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Thanks Tom Bulten .

I've created a more engaging logo to describe the concept. Thank you for the support in featuring our proposal.

annie young I live in Boulder, Colorado and have lived in NYC for 10+years. I have Master's degrees in Urban Informatics (NYU) and Human Computer Interaction (Penn State)

We co-founded argolabs.org (a non-profit) to collectively imagine and deliver a future of collaborative, community-powered urban technology.

Thank you so much for your enthusiasm, and optimism. .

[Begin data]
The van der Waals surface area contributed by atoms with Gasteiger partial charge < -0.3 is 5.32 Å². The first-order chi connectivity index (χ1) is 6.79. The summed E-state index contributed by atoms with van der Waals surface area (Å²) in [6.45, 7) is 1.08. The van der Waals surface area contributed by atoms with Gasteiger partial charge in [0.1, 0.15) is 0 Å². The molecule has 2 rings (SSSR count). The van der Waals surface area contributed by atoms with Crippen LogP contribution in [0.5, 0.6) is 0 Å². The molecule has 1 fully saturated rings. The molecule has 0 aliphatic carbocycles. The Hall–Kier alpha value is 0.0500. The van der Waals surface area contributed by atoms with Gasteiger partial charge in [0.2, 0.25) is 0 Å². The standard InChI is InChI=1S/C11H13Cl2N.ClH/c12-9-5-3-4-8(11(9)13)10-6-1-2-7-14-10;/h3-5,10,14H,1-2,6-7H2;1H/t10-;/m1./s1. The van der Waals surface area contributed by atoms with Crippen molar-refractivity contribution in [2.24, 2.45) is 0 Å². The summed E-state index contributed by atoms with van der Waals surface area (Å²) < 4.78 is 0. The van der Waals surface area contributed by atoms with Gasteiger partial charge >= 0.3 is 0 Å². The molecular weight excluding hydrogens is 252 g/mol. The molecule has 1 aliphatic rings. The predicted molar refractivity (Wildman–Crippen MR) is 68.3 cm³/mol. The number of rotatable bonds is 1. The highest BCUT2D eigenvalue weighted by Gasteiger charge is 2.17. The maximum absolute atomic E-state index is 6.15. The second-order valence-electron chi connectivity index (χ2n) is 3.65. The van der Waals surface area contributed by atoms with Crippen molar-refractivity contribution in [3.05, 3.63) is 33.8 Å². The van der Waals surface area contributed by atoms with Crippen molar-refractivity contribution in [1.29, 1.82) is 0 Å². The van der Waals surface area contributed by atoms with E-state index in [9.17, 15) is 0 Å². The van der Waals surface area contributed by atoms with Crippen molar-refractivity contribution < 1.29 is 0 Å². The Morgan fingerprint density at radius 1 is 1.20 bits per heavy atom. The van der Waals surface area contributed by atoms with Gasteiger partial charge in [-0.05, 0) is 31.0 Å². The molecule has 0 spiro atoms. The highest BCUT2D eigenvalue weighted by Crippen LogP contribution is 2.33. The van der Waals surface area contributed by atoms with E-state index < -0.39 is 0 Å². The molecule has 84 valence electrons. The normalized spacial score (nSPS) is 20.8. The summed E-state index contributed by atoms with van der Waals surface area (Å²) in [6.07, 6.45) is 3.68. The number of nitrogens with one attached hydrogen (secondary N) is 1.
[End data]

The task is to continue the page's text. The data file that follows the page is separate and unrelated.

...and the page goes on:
I have submitted the proposal here

https://challenges.cityoftomorrow.com/challenge/grand-rapids/propose/implement-a-home-grown-dockless-peer-to-peer-bike-sharing-network-using-open-source-technology

Team ARGO looks forward to empowering the city, and residents of Grand Rapids to prototype a home-grown, locally owned bike sharing system that enriches the local experience and economy.

Would the hub approach still preserve the idea of individual bike owners lending their bikes but have them be stored in secure hubs near bus stops? Payment would be flat-rate based I would presume?

The only issue I see here is a bike allocation problem. Whenever there are docks or hubs, some hubs will be stocked with way too many bikes and some hubs not used at all.

Using a dockless approach allows the network to organize organically based on demand.

The city can incentivize bike owners in underserved areas by offering better lending rates.